The compound

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  • Published 20200204
  • ISBN: 9781925773804
  • Extent: 264pp
  • Paperback (234 x 153mm), eBook

A TROPICAL SUMMER. 2006: A Monday. Wendy, the story: the compound, the day, her telling me in Mackay her dream of going to England one day, her smile, her confidence. She will enact her dream. Up the winding road into the highlands from Mackay to Nebo in her four-by-four with the black number eight on its yellow doors and roof. Breakfast at Frank’s place and we talk till lunchtime. No work is done. Natalie joins us. She is using a cane now, her weight too great for her to bear without support. After lunch we visit Pink Lily Lagoon. Stand on the bank and gaze at the still waters; freckled (or maybe speckled) ducks paddle about on the water, ignoring us. The kids chase each other and scream. Dinner after dark at Natalie and David’s, the open space of the house, the workers coming in for their meal at evening, parking their rigs, young men, fit, strong, they come in at the door, two at a time and glance at me and then at each other. Frank calls them over and introduces them: ‘My friend, Alex Miller.’ It is enough. Frank is their general. His authority holds them. We help ourselves to Natalie’s cooking. Natalie watches us. I am the only white man among them.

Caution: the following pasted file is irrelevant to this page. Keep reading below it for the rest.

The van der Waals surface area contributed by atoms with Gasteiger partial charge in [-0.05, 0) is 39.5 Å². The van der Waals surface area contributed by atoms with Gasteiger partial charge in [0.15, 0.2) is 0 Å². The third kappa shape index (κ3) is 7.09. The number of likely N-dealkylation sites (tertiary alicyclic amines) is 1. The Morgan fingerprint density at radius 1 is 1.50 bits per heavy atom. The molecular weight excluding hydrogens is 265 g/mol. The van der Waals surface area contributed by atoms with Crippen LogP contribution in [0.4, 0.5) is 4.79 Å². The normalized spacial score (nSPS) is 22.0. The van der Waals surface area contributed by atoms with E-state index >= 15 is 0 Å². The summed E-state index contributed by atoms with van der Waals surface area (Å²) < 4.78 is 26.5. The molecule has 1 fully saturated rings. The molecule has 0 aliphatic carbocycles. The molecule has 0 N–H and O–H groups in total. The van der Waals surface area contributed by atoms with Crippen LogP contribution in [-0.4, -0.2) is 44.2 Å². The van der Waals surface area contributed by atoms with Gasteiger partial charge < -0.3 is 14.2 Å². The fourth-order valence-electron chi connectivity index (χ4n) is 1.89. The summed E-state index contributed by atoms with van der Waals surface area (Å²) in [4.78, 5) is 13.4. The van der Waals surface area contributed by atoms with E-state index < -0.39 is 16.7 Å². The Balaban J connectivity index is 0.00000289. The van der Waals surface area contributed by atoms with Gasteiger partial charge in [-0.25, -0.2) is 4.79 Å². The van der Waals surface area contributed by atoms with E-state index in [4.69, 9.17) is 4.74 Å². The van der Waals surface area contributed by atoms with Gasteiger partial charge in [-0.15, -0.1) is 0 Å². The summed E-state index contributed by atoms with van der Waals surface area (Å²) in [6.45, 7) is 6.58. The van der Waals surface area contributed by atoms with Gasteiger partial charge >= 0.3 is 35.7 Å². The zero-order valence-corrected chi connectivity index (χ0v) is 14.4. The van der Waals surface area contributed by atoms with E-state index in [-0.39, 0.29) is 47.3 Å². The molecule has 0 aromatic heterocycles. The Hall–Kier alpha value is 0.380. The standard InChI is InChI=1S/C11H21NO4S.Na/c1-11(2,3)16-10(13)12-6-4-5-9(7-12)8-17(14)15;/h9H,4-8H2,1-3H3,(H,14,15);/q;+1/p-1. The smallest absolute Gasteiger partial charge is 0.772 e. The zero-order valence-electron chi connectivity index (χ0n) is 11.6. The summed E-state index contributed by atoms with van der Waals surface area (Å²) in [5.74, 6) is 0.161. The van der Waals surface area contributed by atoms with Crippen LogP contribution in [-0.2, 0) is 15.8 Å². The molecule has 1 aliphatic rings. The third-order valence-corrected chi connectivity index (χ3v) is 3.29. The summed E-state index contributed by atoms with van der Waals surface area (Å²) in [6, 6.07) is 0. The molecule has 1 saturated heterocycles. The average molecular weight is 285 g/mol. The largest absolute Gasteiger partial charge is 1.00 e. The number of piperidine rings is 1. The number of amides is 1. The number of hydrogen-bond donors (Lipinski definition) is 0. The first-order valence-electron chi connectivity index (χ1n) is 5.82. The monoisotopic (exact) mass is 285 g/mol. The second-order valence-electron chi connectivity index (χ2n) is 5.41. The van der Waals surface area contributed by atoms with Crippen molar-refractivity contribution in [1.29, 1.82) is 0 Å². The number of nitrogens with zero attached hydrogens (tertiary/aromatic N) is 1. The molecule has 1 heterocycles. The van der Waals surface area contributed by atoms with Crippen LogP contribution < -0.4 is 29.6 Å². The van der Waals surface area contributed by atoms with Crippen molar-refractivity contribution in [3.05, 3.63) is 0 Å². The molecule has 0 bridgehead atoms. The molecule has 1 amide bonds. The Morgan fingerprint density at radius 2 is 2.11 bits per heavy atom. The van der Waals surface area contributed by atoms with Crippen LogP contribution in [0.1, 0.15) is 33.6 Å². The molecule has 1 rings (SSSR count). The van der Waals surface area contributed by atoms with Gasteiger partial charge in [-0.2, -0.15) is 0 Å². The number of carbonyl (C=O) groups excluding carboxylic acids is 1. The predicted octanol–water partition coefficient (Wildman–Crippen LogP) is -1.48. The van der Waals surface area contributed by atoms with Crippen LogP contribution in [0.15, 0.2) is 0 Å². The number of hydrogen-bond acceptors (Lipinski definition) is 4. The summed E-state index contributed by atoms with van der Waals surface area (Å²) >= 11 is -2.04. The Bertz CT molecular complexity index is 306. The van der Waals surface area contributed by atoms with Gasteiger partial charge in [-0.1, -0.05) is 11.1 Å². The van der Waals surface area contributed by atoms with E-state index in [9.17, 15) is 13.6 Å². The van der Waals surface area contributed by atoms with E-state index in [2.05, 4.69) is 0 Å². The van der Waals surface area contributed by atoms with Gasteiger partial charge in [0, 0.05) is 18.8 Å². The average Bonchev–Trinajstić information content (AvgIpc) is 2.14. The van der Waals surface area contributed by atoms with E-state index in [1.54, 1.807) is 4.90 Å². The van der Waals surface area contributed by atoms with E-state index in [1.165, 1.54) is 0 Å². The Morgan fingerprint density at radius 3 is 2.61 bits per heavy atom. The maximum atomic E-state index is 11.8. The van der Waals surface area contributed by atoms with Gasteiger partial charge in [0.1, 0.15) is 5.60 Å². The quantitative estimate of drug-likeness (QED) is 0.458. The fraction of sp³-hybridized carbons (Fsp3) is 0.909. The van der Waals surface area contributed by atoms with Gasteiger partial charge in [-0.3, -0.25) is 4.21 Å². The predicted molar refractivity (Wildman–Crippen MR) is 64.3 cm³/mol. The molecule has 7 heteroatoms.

In the morning we drive out to the Burton Downs mine and walk the escarpment, looking for signs of Frank’s Old People. Buffel grass masks the ground where there was once an open spread of native cover. We gather in the shade of the sheltering group of trees at the edge of the lake: Elphinstone, the heart of Frank’s country, and drink tea and stare at the glowing surface of the lake in the heat. After lunch we follow the rise of the country and come upon the cave with its knowledge map. It is Col who tells us this is a map. A written document. To me it resembles the dance of linked stick figures, crayoned onto the rockface in red ochre. Nigel asks, ‘Why did they cover the map with white hand-stencils, Uncle Col?’ Col says: ‘They heard the white man was coming and they didn’t want him to read the knowledge.’ He lights the cigarette he has rolled, silent for a time. We all gaze at the complex map. ‘The Old People didn’t know the white man was illiterate,’ he says. They are not figures. Each ‘figure’, Col tells us, represents a location along the river. It is writing. The runes of the Barada Barna. The Celts would have acknowledged it as script, text. To know this map is to know Frank’s country. 

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